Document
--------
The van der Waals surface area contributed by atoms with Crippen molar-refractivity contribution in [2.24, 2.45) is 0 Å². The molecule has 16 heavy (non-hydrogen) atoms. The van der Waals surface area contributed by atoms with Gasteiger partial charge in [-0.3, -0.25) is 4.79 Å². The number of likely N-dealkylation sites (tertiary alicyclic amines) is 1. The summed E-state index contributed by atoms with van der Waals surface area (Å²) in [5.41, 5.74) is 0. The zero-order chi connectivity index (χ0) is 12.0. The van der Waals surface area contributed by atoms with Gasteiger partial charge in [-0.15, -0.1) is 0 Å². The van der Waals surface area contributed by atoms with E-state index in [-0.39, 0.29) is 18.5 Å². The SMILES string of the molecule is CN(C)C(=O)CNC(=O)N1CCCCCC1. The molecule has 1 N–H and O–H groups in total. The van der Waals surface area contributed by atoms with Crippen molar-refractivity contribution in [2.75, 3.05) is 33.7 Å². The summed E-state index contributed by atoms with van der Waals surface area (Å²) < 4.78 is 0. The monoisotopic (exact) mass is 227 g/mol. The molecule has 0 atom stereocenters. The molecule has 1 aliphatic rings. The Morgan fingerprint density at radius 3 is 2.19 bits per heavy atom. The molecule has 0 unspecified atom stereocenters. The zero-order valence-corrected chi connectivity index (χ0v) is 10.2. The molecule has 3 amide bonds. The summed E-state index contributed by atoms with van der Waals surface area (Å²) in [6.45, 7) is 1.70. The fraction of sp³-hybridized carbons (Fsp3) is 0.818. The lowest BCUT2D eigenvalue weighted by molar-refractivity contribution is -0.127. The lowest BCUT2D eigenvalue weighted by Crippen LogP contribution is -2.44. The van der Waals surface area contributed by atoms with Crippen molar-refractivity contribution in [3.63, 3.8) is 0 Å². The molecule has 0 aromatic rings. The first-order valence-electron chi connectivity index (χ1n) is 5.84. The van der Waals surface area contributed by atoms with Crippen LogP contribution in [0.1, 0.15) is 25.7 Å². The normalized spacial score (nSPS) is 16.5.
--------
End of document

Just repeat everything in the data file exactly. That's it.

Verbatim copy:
The van der Waals surface area contributed by atoms with Crippen molar-refractivity contribution in [2.24, 2.45) is 0 Å². The molecule has 16 heavy (non-hydrogen) atoms. The van der Waals surface area contributed by atoms with Gasteiger partial charge in [-0.3, -0.25) is 4.79 Å². The number of likely N-dealkylation sites (tertiary alicyclic amines) is 1. The summed E-state index contributed by atoms with van der Waals surface area (Å²) in [5.41, 5.74) is 0. The zero-order chi connectivity index (χ0) is 12.0. The van der Waals surface area contributed by atoms with Gasteiger partial charge in [-0.15, -0.1) is 0 Å². The van der Waals surface area contributed by atoms with E-state index in [-0.39, 0.29) is 18.5 Å². The SMILES string of the molecule is CN(C)C(=O)CNC(=O)N1CCCCCC1. The molecule has 1 N–H and O–H groups in total. The van der Waals surface area contributed by atoms with Crippen molar-refractivity contribution in [2.75, 3.05) is 33.7 Å². The summed E-state index contributed by atoms with van der Waals surface area (Å²) < 4.78 is 0. The monoisotopic (exact) mass is 227 g/mol. The molecule has 0 atom stereocenters. The molecule has 1 aliphatic rings. The Morgan fingerprint density at radius 3 is 2.19 bits per heavy atom. The molecule has 0 unspecified atom stereocenters. The zero-order valence-corrected chi connectivity index (χ0v) is 10.2. The molecule has 3 amide bonds. The summed E-state index contributed by atoms with van der Waals surface area (Å²) in [6.45, 7) is 1.70. The fraction of sp³-hybridized carbons (Fsp3) is 0.818. The lowest BCUT2D eigenvalue weighted by molar-refractivity contribution is -0.127. The lowest BCUT2D eigenvalue weighted by Crippen LogP contribution is -2.44. The van der Waals surface area contributed by atoms with Crippen molar-refractivity contribution in [3.63, 3.8) is 0 Å². The molecule has 0 aromatic rings. The first-order valence-electron chi connectivity index (χ1n) is 5.84. The van der Waals surface area contributed by atoms with Crippen LogP contribution in [0.1, 0.15) is 25.7 Å². The normalized spacial score (nSPS) is 16.5.